• Person centered approach that focuses on personal control and social relationship quality is better than dispositional traits in understanding life satisfaction
  • Not reducible to traits
  • Conscious descriptions of what a person is trying to accomplish during a given period of life and what goals or goal-based concerns the person has
  • The self-regulating of primary and secondary control are at the heart of changes to maintain meaning and satisfaction

20

Jung's theory of mid-life

  • Believed in personality development in adulthood as opposed to Freud who believed it ended in adolescence
  • All parts need to be in balance
  • Extroversion and intro
  •  
  • AGE Related theories

  • Younger adults tend to be more extraverted so that they can focus on career, find a mate
  • Later in life the focus on introversion to reckon with feelings of aging, mortality
  • We all have masculine and feminine inside of us but
  • Earlier in life we associate with our birth gender more
  • Later in life we allow the other sides to come through, so men adopt more feminine energy later in life and vice versa
  • Research points that these developments tend to only happen in advanced or exceptional development

21

Describe Erikson's theory of psychosocial development

  • Personality is determined by inner maturational plan and external societal demands

22

Epigenetic principle 

each psychosocial strength has its own special time of ascendency or period of particular importance; later stages build on the foundation laid in previous stages 

23

MEMORIZING THE 8 STAGES AGAIN

24

LOGAN

  • as a cycle that repeats and develops, so he says first we establish that we can trust others and ourselves then that leads us to being able to trust another within an intimate relationship. So trust/mistrust relates to intimacy/isolation
  • Another example of cycles that repeat/develop are
  • industry/inferiority leads/relates to generativity/stagnation
  • Identity/identity confusion relates to integrity/despair
  • Logan Points out that these are ongoing struggles, we never fully resolve them 

25

LOGAN: In emerging adulthood another phase is suggested between adolescence and young adulthood

Incarnation versus impudence resolved through

  • Experimental sexuality
  • Temporal and spatial social and intimate relationships
  • Interdependence / dependence
  • Relativist/ absolutist

26

Kotre argues that Erikon too broad on generativity and offers 5 types of genrativity: 

  • generativity is too narrow and offers 5 types
  • Also argues that they come and go and are not fought constantly
  • Biological/parental relating to child rearing
  • Technical generativity / passing on skills to youth
  • Cultural / being a mentor
  • Agentic / desire to do something that transcends death
  • Communal / person's participation in an interpersonal reality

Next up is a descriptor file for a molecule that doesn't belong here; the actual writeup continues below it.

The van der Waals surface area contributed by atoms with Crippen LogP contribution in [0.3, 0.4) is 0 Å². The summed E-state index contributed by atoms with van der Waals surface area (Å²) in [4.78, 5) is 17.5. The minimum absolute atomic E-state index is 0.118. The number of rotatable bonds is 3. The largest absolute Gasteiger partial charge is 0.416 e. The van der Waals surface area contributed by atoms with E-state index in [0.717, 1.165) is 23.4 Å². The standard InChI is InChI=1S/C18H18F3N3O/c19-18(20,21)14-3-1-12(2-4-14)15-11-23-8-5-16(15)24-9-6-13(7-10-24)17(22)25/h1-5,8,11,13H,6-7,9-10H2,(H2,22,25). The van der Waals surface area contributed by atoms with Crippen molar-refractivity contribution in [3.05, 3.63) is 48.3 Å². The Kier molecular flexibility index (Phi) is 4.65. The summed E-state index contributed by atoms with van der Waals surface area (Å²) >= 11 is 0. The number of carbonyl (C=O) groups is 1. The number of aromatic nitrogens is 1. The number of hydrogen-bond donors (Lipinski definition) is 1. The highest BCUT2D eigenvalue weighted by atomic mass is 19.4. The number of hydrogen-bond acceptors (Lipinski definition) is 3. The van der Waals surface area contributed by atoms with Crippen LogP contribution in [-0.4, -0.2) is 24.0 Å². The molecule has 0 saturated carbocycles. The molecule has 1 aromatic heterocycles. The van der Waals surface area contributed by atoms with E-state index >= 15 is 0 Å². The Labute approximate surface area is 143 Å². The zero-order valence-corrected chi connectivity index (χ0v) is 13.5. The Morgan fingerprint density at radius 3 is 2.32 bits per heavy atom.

27

Research on Generativity

  • Broken into concern and action
  • you can have one without the other
  • generativity has received more attention than other adult stages and it is more apparnet in middle-aged adults
  • Demonstrates that concerns of middle-aged adults are fundamentally different from those of younger adults   

28

Describe the class of theories known as life transition theories

  • Jung believed in a mid-life crisis
    • MASS MEDIA popularized the idea that you'll be fucked in your 40s but its not substantiated 
    • but midlife is a time of gains ans losses 
    • Alternatively Major dynamic that drives change may be cognitive Mid life people show the most awareness around self, emotions and motivations Cognitive complexity is shown to be the strongest predictor of high levels of complexity in general
    • postulate periods of transition that alternate with periods of stability 

29

midlife correction,

  • reevaluating one's roles and dreams and making the necessary corrections
  • Rather than crisis, best way to see midlife as a time of both gain and loss
  • better description for women 
  • Competence, ability to handle stress, sense of personal control, purpose in life and social responsibility are all at a peak
  • On the down side, physicality starts to slide
  • Over an extended period of time
  • Positive and negative stuff so life acquires new meaning

30

What is McAdams's life-story model?

  • people create a life story as internalized narrative with beginning, middle and anticipated ending 
  • reformulate through adulthood 
  • reflects emotions, beliefs, motivations, values, goals 
  •  
  • Sense of identity cannot be understood using the language of dispositional traits or personal concerns
  • The model for change in identity over time is a process of fashioning and refashioning one's life stories / strongly influenced by culture